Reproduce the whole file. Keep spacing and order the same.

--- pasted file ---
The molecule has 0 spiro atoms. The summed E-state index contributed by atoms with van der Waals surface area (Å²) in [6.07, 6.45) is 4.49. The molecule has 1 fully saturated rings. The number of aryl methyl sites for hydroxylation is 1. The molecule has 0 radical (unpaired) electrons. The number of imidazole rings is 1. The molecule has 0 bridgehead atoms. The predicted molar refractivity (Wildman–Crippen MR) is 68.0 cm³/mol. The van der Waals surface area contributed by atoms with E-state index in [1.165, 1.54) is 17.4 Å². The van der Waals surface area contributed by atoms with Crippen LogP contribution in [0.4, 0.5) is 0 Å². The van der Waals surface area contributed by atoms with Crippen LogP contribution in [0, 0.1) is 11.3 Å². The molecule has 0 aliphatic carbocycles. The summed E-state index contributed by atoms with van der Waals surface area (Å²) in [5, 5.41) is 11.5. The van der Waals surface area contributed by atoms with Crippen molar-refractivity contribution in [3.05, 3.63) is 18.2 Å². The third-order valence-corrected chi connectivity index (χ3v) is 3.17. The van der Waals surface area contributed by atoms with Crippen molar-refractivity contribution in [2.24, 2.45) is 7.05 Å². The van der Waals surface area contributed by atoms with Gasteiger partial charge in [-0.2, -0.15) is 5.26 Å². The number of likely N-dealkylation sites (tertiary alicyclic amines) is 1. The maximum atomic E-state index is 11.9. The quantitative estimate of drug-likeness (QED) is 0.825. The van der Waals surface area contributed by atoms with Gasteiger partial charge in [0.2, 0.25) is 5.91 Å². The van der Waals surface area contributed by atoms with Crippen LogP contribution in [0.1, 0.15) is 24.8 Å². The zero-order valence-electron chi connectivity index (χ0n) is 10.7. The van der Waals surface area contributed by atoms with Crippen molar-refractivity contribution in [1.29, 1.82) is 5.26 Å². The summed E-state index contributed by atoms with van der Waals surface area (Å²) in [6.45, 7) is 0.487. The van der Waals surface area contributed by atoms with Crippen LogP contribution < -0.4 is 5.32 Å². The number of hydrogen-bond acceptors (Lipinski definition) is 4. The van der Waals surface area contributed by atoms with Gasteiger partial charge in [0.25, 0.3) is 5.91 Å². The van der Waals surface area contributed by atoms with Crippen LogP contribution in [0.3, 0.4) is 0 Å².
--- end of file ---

The molecule has 0 spiro atoms. The summed E-state index contributed by atoms with van der Waals surface area (Å²) in [6.07, 6.45) is 4.49. The molecule has 1 fully saturated rings. The number of aryl methyl sites for hydroxylation is 1. The molecule has 0 radical (unpaired) electrons. The number of imidazole rings is 1. The molecule has 0 bridgehead atoms. The predicted molar refractivity (Wildman–Crippen MR) is 68.0 cm³/mol. The van der Waals surface area contributed by atoms with E-state index in [1.165, 1.54) is 17.4 Å². The van der Waals surface area contributed by atoms with Crippen LogP contribution in [0.4, 0.5) is 0 Å². The van der Waals surface area contributed by atoms with Crippen LogP contribution in [0, 0.1) is 11.3 Å². The molecule has 0 aliphatic carbocycles. The summed E-state index contributed by atoms with van der Waals surface area (Å²) in [5, 5.41) is 11.5. The van der Waals surface area contributed by atoms with Crippen molar-refractivity contribution in [3.05, 3.63) is 18.2 Å². The third-order valence-corrected chi connectivity index (χ3v) is 3.17. The van der Waals surface area contributed by atoms with Crippen molar-refractivity contribution in [2.24, 2.45) is 7.05 Å². The van der Waals surface area contributed by atoms with Gasteiger partial charge in [-0.2, -0.15) is 5.26 Å². The number of likely N-dealkylation sites (tertiary alicyclic amines) is 1. The maximum atomic E-state index is 11.9. The quantitative estimate of drug-likeness (QED) is 0.825. The van der Waals surface area contributed by atoms with Gasteiger partial charge in [0.2, 0.25) is 5.91 Å². The van der Waals surface area contributed by atoms with Crippen LogP contribution in [0.1, 0.15) is 24.8 Å². The zero-order valence-electron chi connectivity index (χ0n) is 10.7. The van der Waals surface area contributed by atoms with Crippen molar-refractivity contribution in [1.29, 1.82) is 5.26 Å². The summed E-state index contributed by atoms with van der Waals surface area (Å²) in [6.45, 7) is 0.487. The van der Waals surface area contributed by atoms with Crippen LogP contribution < -0.4 is 5.32 Å². The number of hydrogen-bond acceptors (Lipinski definition) is 4. The van der Waals surface area contributed by atoms with Gasteiger partial charge in [0.25, 0.3) is 5.91 Å². The van der Waals surface area contributed by atoms with Crippen LogP contribution in [0.3, 0.4) is 0 Å².